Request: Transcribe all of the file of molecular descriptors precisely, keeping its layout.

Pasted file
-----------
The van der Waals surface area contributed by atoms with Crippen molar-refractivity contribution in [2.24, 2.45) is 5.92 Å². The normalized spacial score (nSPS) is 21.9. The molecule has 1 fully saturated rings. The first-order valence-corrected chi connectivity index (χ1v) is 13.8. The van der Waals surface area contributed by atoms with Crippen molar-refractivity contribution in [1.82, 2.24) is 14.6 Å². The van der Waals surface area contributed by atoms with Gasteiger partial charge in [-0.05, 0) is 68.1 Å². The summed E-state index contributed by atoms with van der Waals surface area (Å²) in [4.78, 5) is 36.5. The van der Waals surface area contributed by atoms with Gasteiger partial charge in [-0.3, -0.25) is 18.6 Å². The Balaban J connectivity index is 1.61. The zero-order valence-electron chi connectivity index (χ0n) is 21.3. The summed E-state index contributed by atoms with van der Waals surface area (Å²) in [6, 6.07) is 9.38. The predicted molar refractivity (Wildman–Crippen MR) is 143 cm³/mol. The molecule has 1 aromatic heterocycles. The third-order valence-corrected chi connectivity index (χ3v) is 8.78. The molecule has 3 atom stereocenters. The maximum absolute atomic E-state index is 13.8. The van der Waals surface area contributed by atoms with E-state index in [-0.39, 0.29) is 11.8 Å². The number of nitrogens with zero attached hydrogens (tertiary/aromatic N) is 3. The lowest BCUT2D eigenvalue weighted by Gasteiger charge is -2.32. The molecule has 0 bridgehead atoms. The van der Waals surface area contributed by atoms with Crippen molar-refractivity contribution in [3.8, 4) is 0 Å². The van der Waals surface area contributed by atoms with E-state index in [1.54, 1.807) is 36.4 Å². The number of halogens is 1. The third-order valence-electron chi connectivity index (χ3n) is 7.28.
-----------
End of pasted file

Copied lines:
The van der Waals surface area contributed by atoms with Crippen molar-refractivity contribution in [2.24, 2.45) is 5.92 Å². The normalized spacial score (nSPS) is 21.9. The molecule has 1 fully saturated rings. The first-order valence-corrected chi connectivity index (χ1v) is 13.8. The van der Waals surface area contributed by atoms with Crippen molar-refractivity contribution in [1.82, 2.24) is 14.6 Å². The van der Waals surface area contributed by atoms with Gasteiger partial charge in [-0.05, 0) is 68.1 Å². The summed E-state index contributed by atoms with van der Waals surface area (Å²) in [4.78, 5) is 36.5. The van der Waals surface area contributed by atoms with Gasteiger partial charge in [-0.3, -0.25) is 18.6 Å². The Balaban J connectivity index is 1.61. The zero-order valence-electron chi connectivity index (χ0n) is 21.3. The summed E-state index contributed by atoms with van der Waals surface area (Å²) in [6, 6.07) is 9.38. The predicted molar refractivity (Wildman–Crippen MR) is 143 cm³/mol. The molecule has 1 aromatic heterocycles. The third-order valence-corrected chi connectivity index (χ3v) is 8.78. The molecule has 3 atom stereocenters. The maximum absolute atomic E-state index is 13.8. The van der Waals surface area contributed by atoms with E-state index in [-0.39, 0.29) is 11.8 Å². The number of nitrogens with zero attached hydrogens (tertiary/aromatic N) is 3. The lowest BCUT2D eigenvalue weighted by Gasteiger charge is -2.32. The molecule has 0 bridgehead atoms. The van der Waals surface area contributed by atoms with Crippen molar-refractivity contribution in [3.8, 4) is 0 Å². The van der Waals surface area contributed by atoms with E-state index in [1.54, 1.807) is 36.4 Å². The number of halogens is 1. The third-order valence-electron chi connectivity index (χ3n) is 7.28.